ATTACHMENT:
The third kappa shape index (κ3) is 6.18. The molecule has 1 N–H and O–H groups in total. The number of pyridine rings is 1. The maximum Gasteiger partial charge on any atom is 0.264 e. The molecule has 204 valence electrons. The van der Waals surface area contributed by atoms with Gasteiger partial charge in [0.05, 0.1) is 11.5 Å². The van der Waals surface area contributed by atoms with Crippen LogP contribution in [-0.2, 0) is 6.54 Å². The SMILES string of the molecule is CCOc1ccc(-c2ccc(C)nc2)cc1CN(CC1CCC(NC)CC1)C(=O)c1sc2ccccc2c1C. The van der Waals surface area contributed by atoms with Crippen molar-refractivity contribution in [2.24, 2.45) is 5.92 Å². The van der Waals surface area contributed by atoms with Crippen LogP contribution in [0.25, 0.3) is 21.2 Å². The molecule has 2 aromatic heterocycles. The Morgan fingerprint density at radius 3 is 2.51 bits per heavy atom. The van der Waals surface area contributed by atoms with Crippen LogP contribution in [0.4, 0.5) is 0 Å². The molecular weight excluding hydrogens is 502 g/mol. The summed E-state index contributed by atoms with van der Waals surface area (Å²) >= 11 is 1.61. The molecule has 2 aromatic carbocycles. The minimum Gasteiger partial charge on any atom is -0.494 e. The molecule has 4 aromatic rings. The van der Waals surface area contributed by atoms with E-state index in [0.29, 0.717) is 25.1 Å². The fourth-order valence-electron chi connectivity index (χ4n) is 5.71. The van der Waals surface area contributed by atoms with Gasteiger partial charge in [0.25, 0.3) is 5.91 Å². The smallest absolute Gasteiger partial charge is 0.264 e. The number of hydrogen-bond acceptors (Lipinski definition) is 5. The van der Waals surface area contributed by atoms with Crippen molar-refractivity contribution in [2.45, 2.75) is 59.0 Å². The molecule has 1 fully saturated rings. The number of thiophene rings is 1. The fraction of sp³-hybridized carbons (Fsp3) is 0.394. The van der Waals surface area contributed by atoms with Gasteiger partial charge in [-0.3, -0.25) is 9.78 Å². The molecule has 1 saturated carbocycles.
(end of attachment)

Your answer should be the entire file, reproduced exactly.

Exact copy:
The third kappa shape index (κ3) is 6.18. The molecule has 1 N–H and O–H groups in total. The number of pyridine rings is 1. The maximum Gasteiger partial charge on any atom is 0.264 e. The molecule has 204 valence electrons. The van der Waals surface area contributed by atoms with Gasteiger partial charge in [0.05, 0.1) is 11.5 Å². The van der Waals surface area contributed by atoms with Crippen LogP contribution in [-0.2, 0) is 6.54 Å². The SMILES string of the molecule is CCOc1ccc(-c2ccc(C)nc2)cc1CN(CC1CCC(NC)CC1)C(=O)c1sc2ccccc2c1C. The van der Waals surface area contributed by atoms with Crippen molar-refractivity contribution in [2.24, 2.45) is 5.92 Å². The van der Waals surface area contributed by atoms with Crippen LogP contribution in [0.25, 0.3) is 21.2 Å². The molecule has 2 aromatic heterocycles. The Morgan fingerprint density at radius 3 is 2.51 bits per heavy atom. The van der Waals surface area contributed by atoms with Crippen LogP contribution in [0.4, 0.5) is 0 Å². The molecular weight excluding hydrogens is 502 g/mol. The summed E-state index contributed by atoms with van der Waals surface area (Å²) >= 11 is 1.61. The molecule has 2 aromatic carbocycles. The minimum Gasteiger partial charge on any atom is -0.494 e. The molecule has 4 aromatic rings. The van der Waals surface area contributed by atoms with E-state index in [0.29, 0.717) is 25.1 Å². The fourth-order valence-electron chi connectivity index (χ4n) is 5.71. The van der Waals surface area contributed by atoms with Gasteiger partial charge in [0.25, 0.3) is 5.91 Å². The smallest absolute Gasteiger partial charge is 0.264 e. The number of hydrogen-bond acceptors (Lipinski definition) is 5. The van der Waals surface area contributed by atoms with Crippen molar-refractivity contribution in [2.45, 2.75) is 59.0 Å². The molecule has 1 fully saturated rings. The number of thiophene rings is 1. The fraction of sp³-hybridized carbons (Fsp3) is 0.394. The van der Waals surface area contributed by atoms with Gasteiger partial charge in [-0.3, -0.25) is 9.78 Å². The molecule has 1 saturated carbocycles.